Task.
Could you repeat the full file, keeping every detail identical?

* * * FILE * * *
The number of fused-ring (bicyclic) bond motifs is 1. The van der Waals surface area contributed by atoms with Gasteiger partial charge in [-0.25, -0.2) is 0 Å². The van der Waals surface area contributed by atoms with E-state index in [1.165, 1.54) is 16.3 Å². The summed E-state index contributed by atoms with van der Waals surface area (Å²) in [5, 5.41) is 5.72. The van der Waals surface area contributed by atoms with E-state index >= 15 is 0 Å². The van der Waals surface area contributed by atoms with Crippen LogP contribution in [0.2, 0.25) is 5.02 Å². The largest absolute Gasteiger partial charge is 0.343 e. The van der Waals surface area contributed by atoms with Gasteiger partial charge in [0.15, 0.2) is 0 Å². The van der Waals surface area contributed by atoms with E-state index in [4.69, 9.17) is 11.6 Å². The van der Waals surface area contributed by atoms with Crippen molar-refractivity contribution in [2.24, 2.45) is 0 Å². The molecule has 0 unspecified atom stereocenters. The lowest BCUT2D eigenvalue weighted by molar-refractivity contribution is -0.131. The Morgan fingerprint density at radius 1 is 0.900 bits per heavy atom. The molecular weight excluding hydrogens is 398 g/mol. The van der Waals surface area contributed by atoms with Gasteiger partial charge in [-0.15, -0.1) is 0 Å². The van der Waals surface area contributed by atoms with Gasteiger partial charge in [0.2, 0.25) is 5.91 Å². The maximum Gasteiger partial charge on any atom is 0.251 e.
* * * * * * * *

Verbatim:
The number of fused-ring (bicyclic) bond motifs is 1. The van der Waals surface area contributed by atoms with Gasteiger partial charge in [-0.25, -0.2) is 0 Å². The van der Waals surface area contributed by atoms with E-state index in [1.165, 1.54) is 16.3 Å². The summed E-state index contributed by atoms with van der Waals surface area (Å²) in [5, 5.41) is 5.72. The van der Waals surface area contributed by atoms with E-state index >= 15 is 0 Å². The van der Waals surface area contributed by atoms with Crippen LogP contribution in [0.2, 0.25) is 5.02 Å². The largest absolute Gasteiger partial charge is 0.343 e. The van der Waals surface area contributed by atoms with Gasteiger partial charge in [0.15, 0.2) is 0 Å². The van der Waals surface area contributed by atoms with E-state index in [4.69, 9.17) is 11.6 Å². The van der Waals surface area contributed by atoms with Crippen molar-refractivity contribution in [2.24, 2.45) is 0 Å². The molecule has 0 unspecified atom stereocenters. The lowest BCUT2D eigenvalue weighted by molar-refractivity contribution is -0.131. The Morgan fingerprint density at radius 1 is 0.900 bits per heavy atom. The molecular weight excluding hydrogens is 398 g/mol. The van der Waals surface area contributed by atoms with Gasteiger partial charge in [-0.15, -0.1) is 0 Å². The van der Waals surface area contributed by atoms with Gasteiger partial charge in [0.2, 0.25) is 5.91 Å². The maximum Gasteiger partial charge on any atom is 0.251 e.